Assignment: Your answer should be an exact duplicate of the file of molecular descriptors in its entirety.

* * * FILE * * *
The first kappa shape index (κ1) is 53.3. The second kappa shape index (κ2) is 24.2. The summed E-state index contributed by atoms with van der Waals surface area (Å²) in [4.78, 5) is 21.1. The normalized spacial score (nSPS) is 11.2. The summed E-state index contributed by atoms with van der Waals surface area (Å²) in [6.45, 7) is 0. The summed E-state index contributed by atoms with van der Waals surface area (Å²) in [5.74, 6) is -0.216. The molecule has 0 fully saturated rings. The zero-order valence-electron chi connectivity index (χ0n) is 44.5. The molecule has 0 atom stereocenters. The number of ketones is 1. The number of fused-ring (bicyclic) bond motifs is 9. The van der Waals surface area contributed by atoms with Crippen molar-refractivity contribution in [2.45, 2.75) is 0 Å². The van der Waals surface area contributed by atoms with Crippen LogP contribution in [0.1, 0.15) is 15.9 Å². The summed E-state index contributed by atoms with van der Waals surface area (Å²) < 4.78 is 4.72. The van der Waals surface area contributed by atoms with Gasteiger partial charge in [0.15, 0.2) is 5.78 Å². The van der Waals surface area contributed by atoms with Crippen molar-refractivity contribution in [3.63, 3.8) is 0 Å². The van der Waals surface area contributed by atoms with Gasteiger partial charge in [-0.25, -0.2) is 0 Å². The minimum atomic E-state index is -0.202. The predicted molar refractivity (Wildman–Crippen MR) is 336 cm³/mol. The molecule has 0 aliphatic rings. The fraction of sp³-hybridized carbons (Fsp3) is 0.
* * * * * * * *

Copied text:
The first kappa shape index (κ1) is 53.3. The second kappa shape index (κ2) is 24.2. The summed E-state index contributed by atoms with van der Waals surface area (Å²) in [4.78, 5) is 21.1. The normalized spacial score (nSPS) is 11.2. The summed E-state index contributed by atoms with van der Waals surface area (Å²) in [6.45, 7) is 0. The summed E-state index contributed by atoms with van der Waals surface area (Å²) in [5.74, 6) is -0.216. The molecule has 0 fully saturated rings. The zero-order valence-electron chi connectivity index (χ0n) is 44.5. The molecule has 0 atom stereocenters. The number of ketones is 1. The number of fused-ring (bicyclic) bond motifs is 9. The van der Waals surface area contributed by atoms with Crippen molar-refractivity contribution in [2.45, 2.75) is 0 Å². The van der Waals surface area contributed by atoms with Crippen LogP contribution in [0.1, 0.15) is 15.9 Å². The summed E-state index contributed by atoms with van der Waals surface area (Å²) < 4.78 is 4.72. The van der Waals surface area contributed by atoms with Gasteiger partial charge in [0.15, 0.2) is 5.78 Å². The van der Waals surface area contributed by atoms with Crippen molar-refractivity contribution in [3.63, 3.8) is 0 Å². The van der Waals surface area contributed by atoms with Gasteiger partial charge in [-0.25, -0.2) is 0 Å². The minimum atomic E-state index is -0.202. The predicted molar refractivity (Wildman–Crippen MR) is 336 cm³/mol. The molecule has 0 aliphatic rings. The fraction of sp³-hybridized carbons (Fsp3) is 0.